RE: [EFM] EFM Requirements
This discussion about fiber to the home or to the curb is an interesting
diversion, but is not what the work group should be focusing on.
The focus should be on Ethernet over existing telephone company copper
wires. That is what we, the service providers, want to buy.
In addition, the service providers have stated that a longer reach such as
10,000 feet is needed at a reasonable data rate such as 6 Mbps to 10 Mbps.
The ideal solution would be to server 80 percent of subscribers with NO
fiber in the loop.
From: Bob Barrett [mailto:bob.barrett@xxxxxxxxxxxxxxx]
Sent: Monday, August 20, 2001 4:00 AM
To: Sukanta ganguly; firstname.lastname@example.org; email@example.com
Subject: RE: [EFM] EFM Requirements
Any active switch that serves multiple (business) subscribers is going to
need to be resilient. This needs to be reflected in the business case
I am not convinced that the raw fiber plant requirement for EPON is any
different to that for p2p in the real world. In dense areas there is logic
in co-locating splitters and fanning out the tail circuits. The only
difference is passive or active equipment at the 'hub'. Both topologies look
like physical stars. Note that a lot of real-world SONET / SDH rings also
look like physical stars too.
Can carriers comment on this please?
> -----Original Message-----
> From: firstname.lastname@example.org
> [mailto:email@example.com]On Behalf Of Sukanta
> Sent: 19 August 2001 17:06
> To: firstname.lastname@example.org; email@example.com
> Subject: Re: [EFM] EFM Requirements
> A all Fiber architecture will be simpler in the
> overall aspect but would be a extremely expensive
> deployment. So wo should have some sort of E/O deliver
> in the last/first half mile.
> Rich, Vladimir,
> An active architecture within the field isn general
> is not a good idea, but actual scenario may digress
> from generality. Some switching is required, no doubt.
> I haven't read any deeper discussion on the switching
> complexity (Maybe I missed some of the discussions in
> the past.) I also did not understand the assumption of
> the last/first 0.5 mile being more scalable than PON.
> What kind of scalability is required at the last/first
> mile. If you are talking about 1000baseX being
> distributed to the real consumer or to then the amount
> of bandwidth that is to be switched is fairly small
> (i.e. in comparison to the 10G portion). The switching
> components as far as scaleability and complexity is
> concerned will be very different and hence, atleast
> from my point of view is a very different discussion.
> I think, and you folks may help me understand it
> better, it is not a good idea to come up with a
> generic one switching logic which can be applied to
> 100base-X/1000base-X and 10G network.
> I would be extremely interested in discussing the
> active component network on different scale of
> operation as opposed to a PON as far as cost/ease of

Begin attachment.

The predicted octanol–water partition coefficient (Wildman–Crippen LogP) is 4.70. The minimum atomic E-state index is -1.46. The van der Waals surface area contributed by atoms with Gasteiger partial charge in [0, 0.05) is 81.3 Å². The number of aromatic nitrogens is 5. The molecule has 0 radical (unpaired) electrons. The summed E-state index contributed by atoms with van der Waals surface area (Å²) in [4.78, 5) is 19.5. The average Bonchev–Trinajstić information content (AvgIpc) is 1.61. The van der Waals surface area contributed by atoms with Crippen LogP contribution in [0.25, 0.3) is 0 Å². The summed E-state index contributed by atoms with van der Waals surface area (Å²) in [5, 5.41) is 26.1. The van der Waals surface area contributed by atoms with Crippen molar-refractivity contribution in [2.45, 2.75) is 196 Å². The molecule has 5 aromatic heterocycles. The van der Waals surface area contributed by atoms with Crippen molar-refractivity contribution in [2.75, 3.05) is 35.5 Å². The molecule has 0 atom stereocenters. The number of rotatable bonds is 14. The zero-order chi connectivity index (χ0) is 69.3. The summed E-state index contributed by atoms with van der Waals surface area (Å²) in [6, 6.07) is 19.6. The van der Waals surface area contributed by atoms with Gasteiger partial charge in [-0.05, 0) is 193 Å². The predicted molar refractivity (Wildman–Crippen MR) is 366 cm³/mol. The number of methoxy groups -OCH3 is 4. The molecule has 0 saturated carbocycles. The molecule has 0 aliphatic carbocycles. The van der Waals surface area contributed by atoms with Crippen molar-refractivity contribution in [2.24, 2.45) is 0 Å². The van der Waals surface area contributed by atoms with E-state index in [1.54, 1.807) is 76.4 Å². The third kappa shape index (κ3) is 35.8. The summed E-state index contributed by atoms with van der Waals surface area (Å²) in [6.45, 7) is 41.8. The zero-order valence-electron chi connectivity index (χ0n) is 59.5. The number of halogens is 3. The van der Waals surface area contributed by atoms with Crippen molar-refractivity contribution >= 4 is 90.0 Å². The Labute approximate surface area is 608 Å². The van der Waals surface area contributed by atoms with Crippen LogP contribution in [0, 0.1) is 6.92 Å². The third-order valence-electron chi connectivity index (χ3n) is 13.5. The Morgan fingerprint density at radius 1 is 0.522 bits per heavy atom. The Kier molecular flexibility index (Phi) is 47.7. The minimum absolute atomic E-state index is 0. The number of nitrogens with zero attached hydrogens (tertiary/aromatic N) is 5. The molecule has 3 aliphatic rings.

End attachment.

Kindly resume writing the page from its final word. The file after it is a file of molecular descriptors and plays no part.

> deployment and maintainence, complexity etc is
> My two cents.
> (Sukanta Ganguly, An independent view)
> --- ramu <ramu_raskan@xxxxxxxxxxxxx> wrote:
> > Rich, not sure I understand the logic behind some of
> > your points, but the simple answer appears to be
> > that it requires new trenching for the new copper
> > drops, which will never fly. If I misunderstand,
> > please elaborate.
> > I don't quite get you conclusion: 'since E/O is
> > required, 1KBaseX is significantly more cost
> > effective, scalable, and simpler than PON.'
> > If E/O is required in the field it can't be PON.
> > Whether it is significantly more cost effective
> > cannot be judged without detailed designs of each.
> > Whether it is more scalable I guess depends on your
> > definition. Simpler is hard to imagine, but again
> > may depend on definition. If you could elaborate
> > your view I would be interested.
> > Since you are suggesting an active architecture with
> > new electronics in the field, I for one would
> > welcome a discussion of such a network architecture
> > that had fiber for the last thousand feet. No one
> > has addressed that at all to my recollection. None
> > of the architectues is perfect in all respects so an
> > all-fiber active architecture undoubtedly has some
> > advantages.
> > Vladimir,
> > It would seem that the most cost effective approach
> > for a 10 mile EFM
> > solution would be to use standard point-to-point
> > 1000BASE-X or 10GBASE-X
> > for the first 9.5 miles and then a 0.5 mile copper
> > tail for the
> > first/last half mile. Since E/O conversion is
> > required at the 9.5 mile
> > mark, standard 1000BASE-X or 10GBASE-X technology
> > would be significantly
> > more cost effective, scalable and simpler that PON
> > at that point. I
> > expect that there will be switching equipment
> > located at the upstream
> > (10 miles away) side, negating any benefit of a PON
> > split at that point.
> > Please tell me what's wrong with this picture?
> > P.S. I understand that this does not address the
> > rural market portrayed
> > by Frank Miller in this thread, but neither does
> > PON.
> > --
> > Best Regards,
> > Rich
> > Get 250 color business cards for FREE!
> > http://businesscards.lycos.com/vp/fastpath/
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